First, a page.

After the broadcast of the "Roots" miniseries, many Americans decided to research their ancestry. Many whites were surprised to find ancestors who had served in the military in the 19th Century who had the letter "C" after their names meaning "colored".
The Spanish were the first to bring Africans to North American with the establishment of their Georgia settlement in 1526.
For the English settlements, the first African "servants" arrived in Jamestown in 1619 only 14 years after the founding of the settlement. African and poor white indentured servants initially worked together in the fields. This practice would have led to sex across the color line.
Some Africans became free and had their own farms. Antonio the Negro arrived in Virginia in 1621. He later became free, changed his name to Anthony Johnson and eventually had his own farm with indentured servants. The idea of servants being slaves developed gradually with the cost of replacing servants being a factor in the decision to make the Africans permanent slaves.
White servitude was abandoned in part because it was too easy for escaped white indentured servants to blend in on the frontier. Lighter skinned descendent's of Africans would have been able to do the same thing long before the American Revolution. Those on the frontier spent much of their time outside and would have had sun darkened skin. The small frontier populations would have led to marrying whomever was available without much concern about color.
Laws eventually prohibited marriage across the color line, but owners and overseers had sex with slaves throughout the period of slavery. During slavery a baby's status as slave or free usually depended upon the status of the mother because at the time they had no way to reliably determine who the father was. Some plantation owners might have claimed light skinned children born to them by slaves as the children of their wives.
Southern states allowed white men to rape black women without fear of punishment until the mid-20th Century.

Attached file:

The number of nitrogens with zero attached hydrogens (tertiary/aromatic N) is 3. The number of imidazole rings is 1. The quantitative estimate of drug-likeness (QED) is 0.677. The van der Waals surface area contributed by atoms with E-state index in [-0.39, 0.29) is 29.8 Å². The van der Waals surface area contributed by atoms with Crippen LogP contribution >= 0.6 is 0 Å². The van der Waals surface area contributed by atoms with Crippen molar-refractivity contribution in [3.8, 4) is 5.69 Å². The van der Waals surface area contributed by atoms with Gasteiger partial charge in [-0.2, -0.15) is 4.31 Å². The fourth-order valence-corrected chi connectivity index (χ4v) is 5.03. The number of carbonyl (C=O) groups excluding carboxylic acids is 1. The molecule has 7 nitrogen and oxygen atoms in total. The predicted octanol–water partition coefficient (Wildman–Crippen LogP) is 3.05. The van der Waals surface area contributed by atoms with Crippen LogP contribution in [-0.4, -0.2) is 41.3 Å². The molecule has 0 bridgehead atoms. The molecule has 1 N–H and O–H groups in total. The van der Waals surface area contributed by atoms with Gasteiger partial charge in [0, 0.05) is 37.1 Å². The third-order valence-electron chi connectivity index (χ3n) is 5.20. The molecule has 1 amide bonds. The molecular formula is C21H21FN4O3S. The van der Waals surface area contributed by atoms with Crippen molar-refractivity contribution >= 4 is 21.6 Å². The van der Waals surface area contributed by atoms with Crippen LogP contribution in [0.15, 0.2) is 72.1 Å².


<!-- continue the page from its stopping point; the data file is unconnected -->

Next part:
Children of dark skinned parents who decided to leave home an pass for white would have eventually married those who considered themselves white.
We will never eliminate racism in the United States as long as politicians and media continue to claim that skin color defines a person's "race". The term "African-American" perpetuates the old American racist belief of "part black, all black."
The ancestors of some black Americans arrived in Virginia nearly 400 years ago and in Georgia nearly 500 years ago If white Americans whose families have lived here for only a century or so can be considered "regular Americans" ( to borrow Archie Bunker's term) then why must dark skinned Americans whose families may have lived here for four or five centuries bear a label implying they belong somewhere else.
Only about 500,000 Africans were imported into North America during the three centuries of the slave trade. Thus, the vast majority of the 4.5 million blacks living in the U.S. in 1860 were born here. Those Americans whose ancestors were slaves are regular Americans, not Africans.
The Census Bureau wants us to check our "race" on census forms. Even if Europeans and Africans are separate "races", we Americans are all mixed together and are not biologically divided into separate races according to the color of our skins.
We need to recognize the wisdom of the Lakota phrase Aho Mitakuye Oyasin (We Are All Related) regardless of the color of our skin.